Of course, we do many other things here which make it possible for people to see salvation. They see it when we read and preach the Scripture. They see it in the bread and wine of the Holy Table. They may see salvation when the choir sings, or when we all sing. They may see it in the way they are treated by the people of the Church. But two important comments.

One comment: we have to remember to keep the main thing the main thing. We ourselves have to remember that the salvation of Jesus is what we are about here. It's too easy to forget that in the midst of controversy or in the midst of pleasure. We may be enjoying ourselves so much that we forget that we are here for the salvation of Jesus; we may be so invested in our side in a fight that we forget that we are here for the salvation of Jesus.

A theme that has been waving at me frequently these last weeks is the theme of hospitality, of welcome. If we are focused inward, on our opinion or our side in a fight or our own enjoyment of worship and each other then we forget to welcome people in the name of Jesus Christ. Hospitality was a way of life for Jesus, both as host and as guest. He knew how to welcome others and he knew how to accept their welcome. I'm convinced that any community that truly knows the salvation of Jesus Christ will naturally be a welcoming community.

And in our day that is almost a political act. I was in a Catholic Church recently that had a large banner posted: Immigrants and Refugees Welcome. Now, read the Bible: giving welcome to immigrants and refugees is natural for people who know the salvation of Jesus, but recently it has become a political act. Folks, we don't have to be overtly political in order to appear it; we need only to try to welcome people who the powers in our society tell us should not be welcomed. You and I may think we are a welcoming community, but unless we try to see it from the point of view of someone who isn't like the majority of us, we don't really know.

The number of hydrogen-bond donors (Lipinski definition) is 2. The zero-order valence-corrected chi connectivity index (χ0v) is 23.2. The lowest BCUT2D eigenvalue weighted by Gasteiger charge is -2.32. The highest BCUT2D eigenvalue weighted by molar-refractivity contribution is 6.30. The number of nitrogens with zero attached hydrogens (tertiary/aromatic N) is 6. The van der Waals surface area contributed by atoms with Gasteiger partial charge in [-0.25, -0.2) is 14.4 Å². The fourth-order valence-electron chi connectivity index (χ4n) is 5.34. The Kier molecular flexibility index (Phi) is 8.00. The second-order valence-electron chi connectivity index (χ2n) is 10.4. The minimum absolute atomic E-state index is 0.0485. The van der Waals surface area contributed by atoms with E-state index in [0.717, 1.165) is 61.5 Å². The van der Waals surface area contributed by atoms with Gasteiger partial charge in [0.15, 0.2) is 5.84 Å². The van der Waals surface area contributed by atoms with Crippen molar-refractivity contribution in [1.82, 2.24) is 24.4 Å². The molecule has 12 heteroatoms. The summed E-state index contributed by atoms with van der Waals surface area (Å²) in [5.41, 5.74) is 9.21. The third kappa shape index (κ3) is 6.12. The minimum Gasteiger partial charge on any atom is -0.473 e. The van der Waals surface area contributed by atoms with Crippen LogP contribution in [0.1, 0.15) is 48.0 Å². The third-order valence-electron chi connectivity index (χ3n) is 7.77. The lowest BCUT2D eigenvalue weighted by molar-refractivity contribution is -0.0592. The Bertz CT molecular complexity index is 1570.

Here's the other important comment and then I'll stop: we can do our best, but it's still up to the Holy Spirit to open people's eyes to see salvation here. For many, chicken soup will smell only of chicken soup, not of mission. This will never be more than some bread and a bit of grape juice to many people. We cannot engineer faith; we can only create the right circumstances. We can have worship that is focused on Jesus and that is open to all; we can create a welcoming environment. But only the Holy Spirit will open people's eyes to see salvation.

There were a lot of people in the Temple that day; there were always a lot of people in the Temple. Two of them looked at Jesus and saw salvation: Simeon and Anna. Pray, brothers and sisters, pray that the Holy Spirit will use us to make this a place where people see salvation.

Robert A. Keefer

Presbyterian Church of the Master

Omaha, Nebraska

Sermon from January 21: A Place for Learning
Sermon for Christmas I: Live in Hope